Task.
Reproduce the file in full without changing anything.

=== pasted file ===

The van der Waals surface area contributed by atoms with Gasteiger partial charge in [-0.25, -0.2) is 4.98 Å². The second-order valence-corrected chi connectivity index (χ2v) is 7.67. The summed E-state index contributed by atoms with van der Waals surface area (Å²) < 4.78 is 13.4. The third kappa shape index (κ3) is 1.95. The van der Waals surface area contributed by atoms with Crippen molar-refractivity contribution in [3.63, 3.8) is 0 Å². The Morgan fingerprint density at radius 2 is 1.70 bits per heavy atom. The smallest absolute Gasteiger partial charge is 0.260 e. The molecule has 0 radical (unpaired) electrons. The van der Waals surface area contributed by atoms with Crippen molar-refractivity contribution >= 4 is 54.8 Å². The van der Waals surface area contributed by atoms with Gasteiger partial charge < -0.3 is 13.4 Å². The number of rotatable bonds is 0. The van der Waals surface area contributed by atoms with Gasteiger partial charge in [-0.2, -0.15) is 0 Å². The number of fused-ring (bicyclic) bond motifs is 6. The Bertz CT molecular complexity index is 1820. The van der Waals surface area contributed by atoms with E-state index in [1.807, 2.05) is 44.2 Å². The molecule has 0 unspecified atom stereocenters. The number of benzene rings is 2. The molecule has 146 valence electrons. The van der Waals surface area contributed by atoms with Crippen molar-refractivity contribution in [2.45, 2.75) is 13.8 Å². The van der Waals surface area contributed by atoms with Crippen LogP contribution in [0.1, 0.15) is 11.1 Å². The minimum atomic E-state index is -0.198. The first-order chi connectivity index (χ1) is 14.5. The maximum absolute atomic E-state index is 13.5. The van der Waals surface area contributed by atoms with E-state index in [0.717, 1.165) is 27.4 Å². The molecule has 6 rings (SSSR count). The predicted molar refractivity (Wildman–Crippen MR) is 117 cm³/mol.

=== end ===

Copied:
The van der Waals surface area contributed by atoms with Gasteiger partial charge in [-0.25, -0.2) is 4.98 Å². The second-order valence-corrected chi connectivity index (χ2v) is 7.67. The summed E-state index contributed by atoms with van der Waals surface area (Å²) < 4.78 is 13.4. The third kappa shape index (κ3) is 1.95. The van der Waals surface area contributed by atoms with Crippen molar-refractivity contribution in [3.63, 3.8) is 0 Å². The Morgan fingerprint density at radius 2 is 1.70 bits per heavy atom. The smallest absolute Gasteiger partial charge is 0.260 e. The molecule has 0 radical (unpaired) electrons. The van der Waals surface area contributed by atoms with Crippen molar-refractivity contribution >= 4 is 54.8 Å². The van der Waals surface area contributed by atoms with Gasteiger partial charge < -0.3 is 13.4 Å². The number of rotatable bonds is 0. The van der Waals surface area contributed by atoms with Gasteiger partial charge in [-0.2, -0.15) is 0 Å². The number of fused-ring (bicyclic) bond motifs is 6. The Bertz CT molecular complexity index is 1820. The van der Waals surface area contributed by atoms with E-state index in [1.807, 2.05) is 44.2 Å². The molecule has 0 unspecified atom stereocenters. The number of benzene rings is 2. The molecule has 146 valence electrons. The van der Waals surface area contributed by atoms with Crippen molar-refractivity contribution in [2.45, 2.75) is 13.8 Å². The van der Waals surface area contributed by atoms with Crippen LogP contribution in [0.1, 0.15) is 11.1 Å². The minimum atomic E-state index is -0.198. The first-order chi connectivity index (χ1) is 14.5. The maximum absolute atomic E-state index is 13.5. The van der Waals surface area contributed by atoms with E-state index in [0.717, 1.165) is 27.4 Å². The molecule has 6 rings (SSSR count). The predicted molar refractivity (Wildman–Crippen MR) is 117 cm³/mol.